Treatment of Venous Thrombosis with Intravenous Unfractionated Heparin Administered in the Hospital as Compared with Subcutaneous Low-Molecular-Weight Heparin Administered at Home. The Tasman Study Group

Academic Medical Center, Amsterdam, The Netherlands.
New England Journal of Medicine (Impact Factor: 55.87). 03/1996; 334(11):682-687. DOI: 10.1056/NEJM199603143341102


An intravenous course of standard (unfractionated) heparin with the dose adjusted to prolong the activated partial-thromboplastin time to a desired length is the standard initial in-hospital treatment for patients with deep-vein thrombosis, but fixed-dose subcutaneous low-molecular-weight heparin appears to be as effective and safe. Because the latter treatment can be given on an outpatient basis, we compared the two treatments in symptomatic outpatients with proximal-vein thrombosis but no signs of pulmonary embolism.
We randomly assigned patients to adjusted-dose intravenous standard heparin administered in the hospital (198 patients) or fixed-dose subcutaneous low-molecular-weight heparin administered at home, when feasible (202 patients). We compared the treatments with respect to recurrent venous thromboembolism, major bleeding, quality of life, and costs.
Seventeen of the 198 patients who received standard heparin (8.6 percent) and 14 of the 202 patients who received low-molecular-weight heparin (6.9 percent) had recurrent thromboembolism (difference, 1.7 percentage points; 95 percent confidence interval, -3.6 to 6.9). Major bleeding occurred in four patients assigned to standard heparin (2.0 percent) and one patient assigned to low-molecular-weight heparin (0.5 percent; difference, 1.5 percentage points; 95 percent confidence interval, -0.7 to 2.7). Quality of life improved in both groups. Physical activity and social functioning were better in the patients assigned to low-molecular-weight heparin. Among the patients in that group, 35 percent were never admitted to the hospital at all, and 40 percent were discharged early. This treatment was associated with a mean reduction in hospital days of 67 percent, ranging from 29 percent to 86 percent in the various study centers.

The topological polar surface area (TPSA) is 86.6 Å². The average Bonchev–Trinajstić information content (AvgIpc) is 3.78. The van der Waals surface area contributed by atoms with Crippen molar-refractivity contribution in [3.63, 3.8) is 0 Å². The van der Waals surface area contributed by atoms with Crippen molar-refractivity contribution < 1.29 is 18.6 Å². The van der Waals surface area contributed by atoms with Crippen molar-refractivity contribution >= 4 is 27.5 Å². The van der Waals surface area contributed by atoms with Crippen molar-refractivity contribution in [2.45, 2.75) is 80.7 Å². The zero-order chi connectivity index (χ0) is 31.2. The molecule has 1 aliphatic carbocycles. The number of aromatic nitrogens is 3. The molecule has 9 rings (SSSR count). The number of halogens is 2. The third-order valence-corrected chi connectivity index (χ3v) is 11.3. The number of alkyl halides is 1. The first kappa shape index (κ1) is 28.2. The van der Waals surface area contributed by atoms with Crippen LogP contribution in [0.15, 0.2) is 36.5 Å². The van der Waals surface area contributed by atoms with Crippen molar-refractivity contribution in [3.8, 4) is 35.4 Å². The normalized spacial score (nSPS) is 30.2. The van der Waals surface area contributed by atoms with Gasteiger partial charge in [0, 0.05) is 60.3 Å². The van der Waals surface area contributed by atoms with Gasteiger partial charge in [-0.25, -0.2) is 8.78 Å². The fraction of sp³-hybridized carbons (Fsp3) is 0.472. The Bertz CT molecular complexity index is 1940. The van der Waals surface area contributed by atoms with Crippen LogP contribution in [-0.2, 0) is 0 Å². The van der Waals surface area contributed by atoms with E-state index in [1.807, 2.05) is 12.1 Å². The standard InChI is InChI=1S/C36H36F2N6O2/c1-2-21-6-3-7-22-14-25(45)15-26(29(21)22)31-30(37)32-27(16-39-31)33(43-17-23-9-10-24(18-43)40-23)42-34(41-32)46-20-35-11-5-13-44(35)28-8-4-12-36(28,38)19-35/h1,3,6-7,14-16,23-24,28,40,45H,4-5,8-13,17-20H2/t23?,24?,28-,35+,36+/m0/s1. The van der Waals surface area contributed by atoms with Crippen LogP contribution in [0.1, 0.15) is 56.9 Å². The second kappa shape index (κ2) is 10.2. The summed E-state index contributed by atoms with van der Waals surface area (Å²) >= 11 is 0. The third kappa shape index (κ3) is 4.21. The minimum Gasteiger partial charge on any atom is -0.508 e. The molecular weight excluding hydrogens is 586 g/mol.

In patients with proximal-vein thrombosis, treatment with low-molecular-weight heparin at home is feasible, effective, and safe.

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    • "In addition, both the effect of therapy on the patients' well-being and the cost of therapy are factors to be weighed in determining the optimal treatment. It is current practice to treat acute venous thrombosis with intravenous standard (unfractionated) heparin for at least five days in a dose adjusted to lengthen the activated partial-thromboplastin time into a desired range (Koopman M, et al, 1996). LMWHs are effective and indicated for the prevention of venous thromboembolism, for the treatment of venous thrombosis, for the treatment of patients with unstable angina ( Jack H, et al, 2001), LMWH do not cross the placenta (Dimitrakakis C, et al, 2000)(Omri A, et al, 1989)(Robin F, et al 1999) and have several clinical advantages over un-fractionated heparin. "

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    • "The use of low molecular weight heparins (LMWHs) was investigated and implemented in DVT patients before it became standard practice in PE patients [6–8]. Likewise, whereas the ambulatory treatment of patients with DVT has been widespread for over a decade [9, 10], outpatient treatment of patients with PE at low risk of an adverse outcome has only been validated in the past years [11]. Due to these differences in outcome and nuances in therapeutic approach, efficacy and safety outcomes may not be readily translatable from one group of VTE patients to another. "
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    • "A study on technological innovations in surgery showed that as more patients were treated on an outpatient basis, fewer hospital beds were needed, and traditional operating rooms had to adapt to a greater turnover of patients. In addition, postoperative care is carried out in the community rather than in hospitals [2,4]. Also reduction of costs is mentioned as a result of substituting day care for clinical care [2-8]. "
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